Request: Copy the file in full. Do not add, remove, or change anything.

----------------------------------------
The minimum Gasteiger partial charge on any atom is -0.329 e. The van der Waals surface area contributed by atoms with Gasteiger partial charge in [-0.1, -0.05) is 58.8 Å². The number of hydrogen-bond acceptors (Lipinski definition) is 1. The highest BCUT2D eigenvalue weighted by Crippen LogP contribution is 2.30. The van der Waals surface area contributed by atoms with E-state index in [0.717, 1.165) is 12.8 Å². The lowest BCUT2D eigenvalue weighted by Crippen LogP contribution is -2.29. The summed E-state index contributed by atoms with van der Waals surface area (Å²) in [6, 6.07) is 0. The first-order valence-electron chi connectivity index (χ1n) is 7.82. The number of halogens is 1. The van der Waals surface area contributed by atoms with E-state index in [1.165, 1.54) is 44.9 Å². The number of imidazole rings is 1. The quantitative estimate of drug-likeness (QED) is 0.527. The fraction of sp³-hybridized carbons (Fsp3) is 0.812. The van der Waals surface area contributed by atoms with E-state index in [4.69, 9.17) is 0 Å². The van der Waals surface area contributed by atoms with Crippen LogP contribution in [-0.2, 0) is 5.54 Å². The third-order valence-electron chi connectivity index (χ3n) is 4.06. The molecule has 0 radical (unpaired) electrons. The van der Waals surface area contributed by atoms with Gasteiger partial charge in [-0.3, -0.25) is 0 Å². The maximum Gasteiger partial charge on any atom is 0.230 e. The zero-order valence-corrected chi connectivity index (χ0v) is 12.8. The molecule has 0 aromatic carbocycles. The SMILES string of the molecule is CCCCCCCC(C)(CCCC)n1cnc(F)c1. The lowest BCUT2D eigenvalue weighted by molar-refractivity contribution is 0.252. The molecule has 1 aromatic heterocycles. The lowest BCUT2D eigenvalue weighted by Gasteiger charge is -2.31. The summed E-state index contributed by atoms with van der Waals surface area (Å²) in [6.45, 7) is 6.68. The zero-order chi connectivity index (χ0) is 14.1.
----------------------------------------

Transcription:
The minimum Gasteiger partial charge on any atom is -0.329 e. The van der Waals surface area contributed by atoms with Gasteiger partial charge in [-0.1, -0.05) is 58.8 Å². The number of hydrogen-bond acceptors (Lipinski definition) is 1. The highest BCUT2D eigenvalue weighted by Crippen LogP contribution is 2.30. The van der Waals surface area contributed by atoms with E-state index in [0.717, 1.165) is 12.8 Å². The lowest BCUT2D eigenvalue weighted by Crippen LogP contribution is -2.29. The summed E-state index contributed by atoms with van der Waals surface area (Å²) in [6, 6.07) is 0. The first-order valence-electron chi connectivity index (χ1n) is 7.82. The number of halogens is 1. The van der Waals surface area contributed by atoms with E-state index in [1.165, 1.54) is 44.9 Å². The number of imidazole rings is 1. The quantitative estimate of drug-likeness (QED) is 0.527. The fraction of sp³-hybridized carbons (Fsp3) is 0.812. The van der Waals surface area contributed by atoms with E-state index in [4.69, 9.17) is 0 Å². The van der Waals surface area contributed by atoms with Crippen LogP contribution in [-0.2, 0) is 5.54 Å². The third-order valence-electron chi connectivity index (χ3n) is 4.06. The molecule has 0 radical (unpaired) electrons. The van der Waals surface area contributed by atoms with Gasteiger partial charge in [-0.3, -0.25) is 0 Å². The maximum Gasteiger partial charge on any atom is 0.230 e. The zero-order valence-corrected chi connectivity index (χ0v) is 12.8. The molecule has 0 aromatic carbocycles. The SMILES string of the molecule is CCCCCCCC(C)(CCCC)n1cnc(F)c1. The lowest BCUT2D eigenvalue weighted by molar-refractivity contribution is 0.252. The molecule has 1 aromatic heterocycles. The lowest BCUT2D eigenvalue weighted by Gasteiger charge is -2.31. The summed E-state index contributed by atoms with van der Waals surface area (Å²) in [6.45, 7) is 6.68. The zero-order chi connectivity index (χ0) is 14.1.